John Strachan

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John Strachan

Dr. John Strachan (April 12, 1778November 1, 1867) was an influential figure in Upper Canada and the first Anglican Bishop of Toronto.

Strachan was one of six children born to a quarry worker in Aberdeen, Scotland. He graduated from the University of Aberdeen in 1797 and was also a schoolteacher in Aberdeen from 1794 to 1799, when he emigrated to Upper Canada to tutor the children of other British immigrants in Kingston. In Kingston one of his students was John Beverley Robinson, future attorney general of Upper Canada. In 1803 Strachan was ordained as a minister in the Church of England and moved to Cornwall, where he taught at a grammar school and married Ann Wood in 1807. He moved to York just before the War of 1812, where he became rector of St. James' Cathedral and headmaster of the Home District Grammar School. During the Battle of York in 1813 he negotiated the surrender of the city with American general Henry Dearborn.

After the war he became a pillar of the Family Compact, the conservative elite that controlled the colony. He was a member of the Executive Council of Upper Canada from 1815 to 1836 as well as the Legislative Council from 1820 to 1841. He was an influential advisor to the lieutenant governors of Upper Canada and the other members of the Councils and Assemblies, many of whom were his former students. Those who shared his fierce loyalty to the British monarchy, his Toryism, and his hatred for slavery and republicanism were known as the "Family Compact."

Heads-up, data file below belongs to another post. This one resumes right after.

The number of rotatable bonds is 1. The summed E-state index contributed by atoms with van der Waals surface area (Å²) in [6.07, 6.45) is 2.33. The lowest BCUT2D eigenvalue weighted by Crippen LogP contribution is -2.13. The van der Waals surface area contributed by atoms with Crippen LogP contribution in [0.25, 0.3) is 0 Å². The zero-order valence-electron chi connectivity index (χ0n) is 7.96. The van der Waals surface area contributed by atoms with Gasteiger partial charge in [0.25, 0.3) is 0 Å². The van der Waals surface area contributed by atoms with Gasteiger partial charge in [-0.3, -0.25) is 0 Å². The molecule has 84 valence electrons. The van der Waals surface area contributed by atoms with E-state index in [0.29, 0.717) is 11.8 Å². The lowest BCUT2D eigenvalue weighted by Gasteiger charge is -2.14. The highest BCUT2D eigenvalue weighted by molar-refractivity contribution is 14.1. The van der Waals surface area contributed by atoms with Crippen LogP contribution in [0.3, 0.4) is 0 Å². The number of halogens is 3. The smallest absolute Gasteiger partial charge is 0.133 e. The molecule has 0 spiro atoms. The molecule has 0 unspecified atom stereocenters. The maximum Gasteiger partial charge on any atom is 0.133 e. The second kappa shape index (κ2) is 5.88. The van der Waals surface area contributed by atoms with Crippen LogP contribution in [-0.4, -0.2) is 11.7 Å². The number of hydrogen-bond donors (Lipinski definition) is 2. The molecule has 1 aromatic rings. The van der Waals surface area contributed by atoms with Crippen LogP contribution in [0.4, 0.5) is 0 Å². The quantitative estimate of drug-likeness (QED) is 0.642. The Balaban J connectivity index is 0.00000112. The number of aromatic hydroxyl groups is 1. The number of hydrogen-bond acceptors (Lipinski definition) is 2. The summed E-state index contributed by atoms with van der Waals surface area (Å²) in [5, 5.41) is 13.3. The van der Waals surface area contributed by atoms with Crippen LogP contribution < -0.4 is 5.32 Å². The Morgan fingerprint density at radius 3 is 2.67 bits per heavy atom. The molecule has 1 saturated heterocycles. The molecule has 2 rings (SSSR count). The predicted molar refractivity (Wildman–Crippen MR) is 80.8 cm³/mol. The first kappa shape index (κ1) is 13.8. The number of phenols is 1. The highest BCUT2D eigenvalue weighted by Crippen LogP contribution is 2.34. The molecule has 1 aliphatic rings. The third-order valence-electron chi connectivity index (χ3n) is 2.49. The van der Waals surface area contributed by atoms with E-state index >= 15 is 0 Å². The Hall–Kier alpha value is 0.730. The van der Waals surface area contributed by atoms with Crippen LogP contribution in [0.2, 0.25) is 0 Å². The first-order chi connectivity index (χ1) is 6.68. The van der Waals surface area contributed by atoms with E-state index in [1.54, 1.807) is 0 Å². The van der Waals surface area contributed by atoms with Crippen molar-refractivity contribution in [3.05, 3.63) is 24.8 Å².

Strachan supported a strict interpretation of the Constitutional Act of 1791, claiming that clergy reserves were to be given to the Church of England alone rather than to Protestants in general. In 1826 this interpretation was opposed by Egerton Ryerson, who wanted the reserves to be given to Methodists as well.

Much of Strachan's life and work was focused on education. He wanted Upper Canada to be under Church of England control, in order to avoid American influence. He tried to set up annual reviews for grammar schools to make sure they were following Church of England doctrines, and tried to introduce Andrew Bell's education system from Britain, although these acts were vetoed by the Legislative Assembly. In 1827 Strachan chartered King's College, an Anglican university, although it was not actually created until 1843. In 1839 he became the first Anglican bishop of Toronto, and principal of Upper Canada College. He founded Trinity College in 1851 after King's College was secularized as the University of Toronto.

In 1835 he was forced to resign from the Executive Council, and he resigned from politics in 1841 after the Act of Union. He continued to influence his former students, although the Family Compact declined in the new Province of Canada. Strachan helped organize the Lambeth Conference of Anglican bishops in 1867 but died before it was held.

In the summer of 2004 a statue of John Strachan was erected in the quadrangle of Trinity College so that he may watch over the actions of the students of his College.

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